Sunday, January 14, 2001
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Posted on: Sunday, January 14, 2001

Art Review
Whimsical menagerie takes human qualities

By Victoria Gail-White
Special to The Advertiser

Have you ever wondered where the phrase "It’s raining cats and dogs" originated? Rochelle Lum wondered until it became the inspiration for her solo show at the neighborly bibelot gallery in Kaimuki.

It’s raining cats and dogs

bibelot Gallery

Through Feb. 2


The centerpiece of the exhibit, a small sculpture of a cat and a dog holding umbrellas, began Lum’s tamed safari into more than two dozen hollowed-bodied, hand-built forms of mostly life-size animals that charm the pedestals, walls and tansu chests.

"I wanted to do a series of animal pieces doing human things," said the artist. "Pua," a pot-bellied pig with a plumeria lei around its belly, was inspired by a friend’s pet, which enjoys wearing leis and performing for carrots.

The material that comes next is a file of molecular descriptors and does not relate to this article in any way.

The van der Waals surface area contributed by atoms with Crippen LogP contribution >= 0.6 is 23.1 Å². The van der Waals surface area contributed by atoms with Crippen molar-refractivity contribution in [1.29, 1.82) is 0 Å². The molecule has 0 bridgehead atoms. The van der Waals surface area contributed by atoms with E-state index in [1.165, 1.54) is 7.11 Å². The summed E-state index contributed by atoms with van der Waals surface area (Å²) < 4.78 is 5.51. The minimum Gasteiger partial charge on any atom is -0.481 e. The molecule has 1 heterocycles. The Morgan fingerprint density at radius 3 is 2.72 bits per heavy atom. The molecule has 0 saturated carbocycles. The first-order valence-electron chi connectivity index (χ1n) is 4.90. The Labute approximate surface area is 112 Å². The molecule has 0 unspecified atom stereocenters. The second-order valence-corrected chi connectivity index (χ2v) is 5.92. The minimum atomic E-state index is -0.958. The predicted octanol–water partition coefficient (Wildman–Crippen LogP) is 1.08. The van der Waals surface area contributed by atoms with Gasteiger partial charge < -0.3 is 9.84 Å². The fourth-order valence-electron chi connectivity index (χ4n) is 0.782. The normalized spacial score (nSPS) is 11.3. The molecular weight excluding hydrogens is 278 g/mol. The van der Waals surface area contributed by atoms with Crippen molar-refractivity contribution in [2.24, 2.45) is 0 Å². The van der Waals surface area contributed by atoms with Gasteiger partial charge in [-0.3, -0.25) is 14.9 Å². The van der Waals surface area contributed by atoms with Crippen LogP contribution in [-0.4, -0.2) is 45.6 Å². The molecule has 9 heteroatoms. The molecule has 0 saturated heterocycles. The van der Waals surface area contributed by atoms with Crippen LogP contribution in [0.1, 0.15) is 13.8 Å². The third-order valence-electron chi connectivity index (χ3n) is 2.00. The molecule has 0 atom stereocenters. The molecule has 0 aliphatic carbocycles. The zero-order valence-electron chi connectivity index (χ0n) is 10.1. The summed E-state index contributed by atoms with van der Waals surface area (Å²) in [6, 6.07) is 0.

Artist Rochelle Lum imagines the cats and dogs she creates in stoneware doing some very human things.
That Lum is an animal lover is evidenced in the facial expressions of her clay menagerie. "Some of the children actually lean over to kiss the animals," she said.

Her stoneware work is somewhat whimsical, but the two months of conception time is not. The glazes vary from raku to high firestoneware and are done in electric and gas kilns. The sculptures begin as slabs, coils and pinch pots and emerge from Rochelle’s memory and imagination.

There are also three teapots on exhibit. One, a "Japanese Crane," is the only bird in the show.

Very healthy cats, pigs, monkeys, dogs, rabbits, fish and owls call for attention.

"I have always loved animals for their imagery," said Lum, who teaches at the Academy Art Center at Linekona. "They’re the universal images of children’s and folk tales."

By the way, one source for the phrase "raining cats and dogs" is 17th-century England, where heavy rainstorms turned the streets into raging rivers that swept away many dead cats and dogs.

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